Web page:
Halliburton reported yesterday that lower natural gas prices and less drilling in North America due to a late winter affected their first-quarter profits. In fact, Halliburton shares took their steepest dive in 8 months, dropping nearly 10%. The company is the "world's second-largest oilfield services company" and issues affecting them often herald industry-wide trends.
The slump in profits was caused, analyst James Halloran told Bloomberg, by a late winter (quite possibly global warming related). A late winter meant that the ground froze later, so heavy drilling rigs could not move across Canadian and northern US oilfields until later in the season. That translated into fewer completed drilling projects. Not to mention, with the warmest winter on record this year, people may be using less gas and oil to heat their homes.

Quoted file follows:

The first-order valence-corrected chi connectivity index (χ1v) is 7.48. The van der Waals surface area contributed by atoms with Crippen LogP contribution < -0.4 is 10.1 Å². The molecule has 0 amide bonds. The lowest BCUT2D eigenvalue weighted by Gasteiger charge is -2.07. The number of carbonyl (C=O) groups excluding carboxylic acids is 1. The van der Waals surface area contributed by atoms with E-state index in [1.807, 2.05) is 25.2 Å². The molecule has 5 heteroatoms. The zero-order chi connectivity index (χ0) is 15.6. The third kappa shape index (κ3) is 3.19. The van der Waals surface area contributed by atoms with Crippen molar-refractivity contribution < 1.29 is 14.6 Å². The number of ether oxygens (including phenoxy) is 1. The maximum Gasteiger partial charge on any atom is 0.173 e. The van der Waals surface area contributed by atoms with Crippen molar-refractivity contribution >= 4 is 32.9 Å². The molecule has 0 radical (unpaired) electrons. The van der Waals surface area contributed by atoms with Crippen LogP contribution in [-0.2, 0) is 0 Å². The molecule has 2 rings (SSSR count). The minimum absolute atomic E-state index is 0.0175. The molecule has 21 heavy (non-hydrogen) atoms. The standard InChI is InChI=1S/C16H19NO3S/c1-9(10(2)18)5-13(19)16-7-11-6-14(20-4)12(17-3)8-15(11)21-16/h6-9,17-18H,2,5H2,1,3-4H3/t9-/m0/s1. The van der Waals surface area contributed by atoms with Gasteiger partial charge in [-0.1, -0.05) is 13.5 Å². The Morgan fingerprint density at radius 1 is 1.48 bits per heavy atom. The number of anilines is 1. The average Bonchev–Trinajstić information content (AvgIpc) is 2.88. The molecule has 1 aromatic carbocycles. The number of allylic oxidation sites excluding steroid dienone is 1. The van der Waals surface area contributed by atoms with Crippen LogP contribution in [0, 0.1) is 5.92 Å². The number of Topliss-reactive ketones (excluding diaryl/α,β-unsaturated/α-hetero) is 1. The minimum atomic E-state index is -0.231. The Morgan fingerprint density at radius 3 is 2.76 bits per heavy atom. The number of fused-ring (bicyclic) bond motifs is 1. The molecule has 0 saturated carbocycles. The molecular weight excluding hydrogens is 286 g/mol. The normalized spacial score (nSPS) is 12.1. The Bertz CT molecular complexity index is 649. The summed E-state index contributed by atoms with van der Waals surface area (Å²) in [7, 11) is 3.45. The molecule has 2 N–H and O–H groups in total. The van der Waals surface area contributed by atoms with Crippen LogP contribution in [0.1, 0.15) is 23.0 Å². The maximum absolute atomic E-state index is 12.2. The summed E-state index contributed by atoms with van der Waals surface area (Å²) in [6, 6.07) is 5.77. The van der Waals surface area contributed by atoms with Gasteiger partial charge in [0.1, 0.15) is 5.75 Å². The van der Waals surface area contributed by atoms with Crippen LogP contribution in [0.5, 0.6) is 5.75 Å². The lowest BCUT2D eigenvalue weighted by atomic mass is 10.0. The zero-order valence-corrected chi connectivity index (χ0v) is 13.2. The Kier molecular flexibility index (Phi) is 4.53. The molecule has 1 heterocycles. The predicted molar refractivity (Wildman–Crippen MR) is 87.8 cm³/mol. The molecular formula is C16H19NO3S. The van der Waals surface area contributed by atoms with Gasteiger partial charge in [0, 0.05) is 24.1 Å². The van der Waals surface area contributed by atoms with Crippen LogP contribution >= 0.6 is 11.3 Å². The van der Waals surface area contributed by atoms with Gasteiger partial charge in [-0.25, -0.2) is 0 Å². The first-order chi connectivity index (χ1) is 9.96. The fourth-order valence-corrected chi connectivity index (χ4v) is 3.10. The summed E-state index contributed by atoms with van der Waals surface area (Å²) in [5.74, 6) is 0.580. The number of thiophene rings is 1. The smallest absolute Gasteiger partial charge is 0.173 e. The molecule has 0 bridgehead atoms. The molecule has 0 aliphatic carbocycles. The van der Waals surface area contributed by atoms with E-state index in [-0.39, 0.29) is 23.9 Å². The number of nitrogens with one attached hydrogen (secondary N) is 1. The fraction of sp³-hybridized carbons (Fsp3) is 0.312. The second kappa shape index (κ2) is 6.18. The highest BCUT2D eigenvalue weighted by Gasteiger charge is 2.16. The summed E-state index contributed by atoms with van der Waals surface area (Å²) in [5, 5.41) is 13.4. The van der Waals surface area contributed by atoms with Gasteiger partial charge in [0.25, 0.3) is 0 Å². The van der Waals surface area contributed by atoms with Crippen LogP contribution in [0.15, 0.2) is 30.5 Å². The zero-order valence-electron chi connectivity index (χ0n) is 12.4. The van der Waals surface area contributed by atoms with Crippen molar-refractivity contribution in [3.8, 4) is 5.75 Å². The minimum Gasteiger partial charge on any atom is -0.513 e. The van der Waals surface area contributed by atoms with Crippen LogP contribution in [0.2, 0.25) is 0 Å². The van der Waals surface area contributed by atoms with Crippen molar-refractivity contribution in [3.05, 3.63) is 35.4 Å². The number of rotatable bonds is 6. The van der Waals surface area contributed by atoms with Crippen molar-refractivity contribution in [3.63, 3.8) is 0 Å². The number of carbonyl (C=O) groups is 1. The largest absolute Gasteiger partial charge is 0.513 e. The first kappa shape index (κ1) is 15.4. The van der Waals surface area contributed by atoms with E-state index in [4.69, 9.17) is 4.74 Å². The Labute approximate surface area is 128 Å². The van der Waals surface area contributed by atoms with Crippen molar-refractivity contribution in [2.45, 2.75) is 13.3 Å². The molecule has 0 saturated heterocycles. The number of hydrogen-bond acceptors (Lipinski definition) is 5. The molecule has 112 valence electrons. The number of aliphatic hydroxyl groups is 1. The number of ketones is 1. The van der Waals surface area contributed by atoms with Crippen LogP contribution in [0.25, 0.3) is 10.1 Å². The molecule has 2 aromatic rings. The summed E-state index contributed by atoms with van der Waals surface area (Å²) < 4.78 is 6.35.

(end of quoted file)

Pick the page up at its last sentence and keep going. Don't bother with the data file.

"Last fall, there's no question there was a weather issue," Halloran said. "And prices have not been exactly booming for people. My guess is there's been some ongoing reluctance to get large drilling projects going again."
One of Halliburton's "large drilling projects" affected by the weather is in Alaska's North Slope, a place heralded by National Geographic as "largest remaining piece of US wilderness" Drilling in valuable wilderness areas is just one of the reasons Halliburton shareholder meetings are regularly protested. No wonder they moved their HQ to Dubai.